Residents Pack Monday Night Meeting as Darien Selectmen Debate Town Flag Policy

Darien's Board of Selectmen debate a town flag policy to a standing-room-only crowd of town residents (CT Examiner)


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Darien’s Board of Selectmen met on Monday evening to discuss and eventually table a proposed flag policy, which raised significant opposition among some residents. 

The Display of Flags policy held that only the national, state and town flags would be permitted to fly on or over town-owned properties. Members of Darien Pride stepped to the podium to voice their opposition during the public comments section. 

“The proposed Display of Flag policy as written would ban flying the Pride flag on town property, denying our queer youth the comfort in knowing that they are supported and accepted by Darien leaders,” Dan Guller, chair of the town’s Pride committee, said.

Guller applauded Republican First Selectman Monica McNally for her support of the committee during the town’s first large-scale Pride event this past June and asked the board to reject the proposed policy.

“Let’s raise the Pride flag and show our love in Darien,” he said. “Let this reflect who we are.”

Dan Guller addresses the Darien Board of Selectmen on Monday night (CT Examiner)

McNally thanked all attendees for joining in the discussion, but explained that the policy was suggested when a Darien resident requested that the Ukrainian flag be flown by the town. She said that it was not a decision she felt comfortable making on her own and felt that Darien needed to create flag regulations.

“I appreciate the Pride people coming out and I can see where you would feel that this was somehow, you know, targeted for you,” McNally said. “But you really – you couldn’t be more wrong.”

She said that a lack of flag policy leaves the town unprotected against lawsuits, citing the Supreme Court decision in the Shurtleff v. Boston case. Earlier this year, the court unanimously voted that the city of Boston violated a private organization’s First Amendment rights by refusing to allow them to raise a Christian flag outside of Boston City Hall, given that they had allowed other secular flags in the past.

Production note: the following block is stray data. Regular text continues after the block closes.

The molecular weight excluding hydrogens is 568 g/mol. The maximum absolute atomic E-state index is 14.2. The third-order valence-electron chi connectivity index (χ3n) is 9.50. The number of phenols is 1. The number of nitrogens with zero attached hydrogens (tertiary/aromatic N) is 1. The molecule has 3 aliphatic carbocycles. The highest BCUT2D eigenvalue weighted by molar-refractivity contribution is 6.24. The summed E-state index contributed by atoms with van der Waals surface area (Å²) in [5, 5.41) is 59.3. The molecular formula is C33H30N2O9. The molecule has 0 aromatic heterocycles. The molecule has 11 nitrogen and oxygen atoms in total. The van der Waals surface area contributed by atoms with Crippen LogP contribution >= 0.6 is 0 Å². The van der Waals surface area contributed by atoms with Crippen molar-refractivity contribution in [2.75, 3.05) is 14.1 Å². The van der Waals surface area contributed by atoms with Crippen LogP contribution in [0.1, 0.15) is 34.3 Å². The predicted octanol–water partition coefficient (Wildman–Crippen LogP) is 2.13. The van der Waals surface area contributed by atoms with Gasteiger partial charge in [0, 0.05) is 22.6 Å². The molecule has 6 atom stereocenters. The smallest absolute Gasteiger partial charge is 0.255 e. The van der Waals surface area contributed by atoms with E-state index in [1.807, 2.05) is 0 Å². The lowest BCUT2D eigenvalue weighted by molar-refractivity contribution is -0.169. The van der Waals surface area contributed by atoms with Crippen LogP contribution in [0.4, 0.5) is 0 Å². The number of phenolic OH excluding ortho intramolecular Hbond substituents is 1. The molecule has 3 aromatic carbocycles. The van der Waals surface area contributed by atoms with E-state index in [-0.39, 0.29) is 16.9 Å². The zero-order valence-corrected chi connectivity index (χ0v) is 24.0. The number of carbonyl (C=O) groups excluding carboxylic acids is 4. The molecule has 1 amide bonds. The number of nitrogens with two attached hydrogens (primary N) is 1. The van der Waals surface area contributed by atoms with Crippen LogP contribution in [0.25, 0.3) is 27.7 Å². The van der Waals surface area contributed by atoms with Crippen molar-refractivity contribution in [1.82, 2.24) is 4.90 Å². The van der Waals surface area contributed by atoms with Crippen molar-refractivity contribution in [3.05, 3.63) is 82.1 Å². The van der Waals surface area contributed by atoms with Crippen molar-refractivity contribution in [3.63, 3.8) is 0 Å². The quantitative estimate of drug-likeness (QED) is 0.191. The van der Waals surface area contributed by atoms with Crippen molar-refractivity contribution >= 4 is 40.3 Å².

McNally said she asked her staff to look to other Connecticut towns for direction. In April 2022, Southington adopted a policy similar to Darien’s original draft. Residents wanted the town to fly the Ukrainian and Pride flags, but the Town Council did not allow it. Despite local protest, they ruled that with the exception of POW/MIA flags, Southington-owned flag poles are not intended to serve as a form of expression by the public.

Darien Board of Selectmen discuss a proposed rule of flags on Monday night (CT Examiner)

Victoria Triano, Republican chair of the council, told CT Examiner that Southington wanted to underscore that the American flag covers everyone in America. She wished Darien officials good luck at the meeting.

“It’s not without controversy, but I hope they do what they feel they need to do for their own community,” Triano said.

Bloomfield’s Town Council took a different approach, deciding that as an expression of the town’s government speech, they could authorize the display of Commemorative or Organizational Flags at town-owned properties.

Residents can make a request to Bloomfield Town Manager, Stanley Hawthorne, who distributes it to the council for voting. Hawthorne said the process has been “going well” and, to his knowledge, council members have yet to deny a request. The town flew the Pride flag this June.

During the policy discussion, Democratic Selectman Michael Burke said the Supreme Court decision left it up to municipalities to create their own policies that allow for Pride flags and others, and voters will have the ability to replace board members if they disagree. 

“I think it’s really incumbent on us to work hard to do what our community is speaking to us about,” Burke said. “It’s maybe a heavier lift, not a complete ban, but sometimes we have to do the heavier things.”

Darien residents packed the Monday night meeting of the Board of Selectman (CT Examiner)

Town Attorney Wayne Fox said that he will continue to study flag policies of other communities and Darien will make a decision only when they have exhausted their need for knowledge. 

Resident David Martin implored the board to stay consistent with the town’s recently-adopted community values, stating that Darien values equity, fairness, inclusivity and dignity for all. 

The decision to table the vote was unanimous among the Board of Selectmen.

A video of the meeting streamed by Darien TV79 is available here.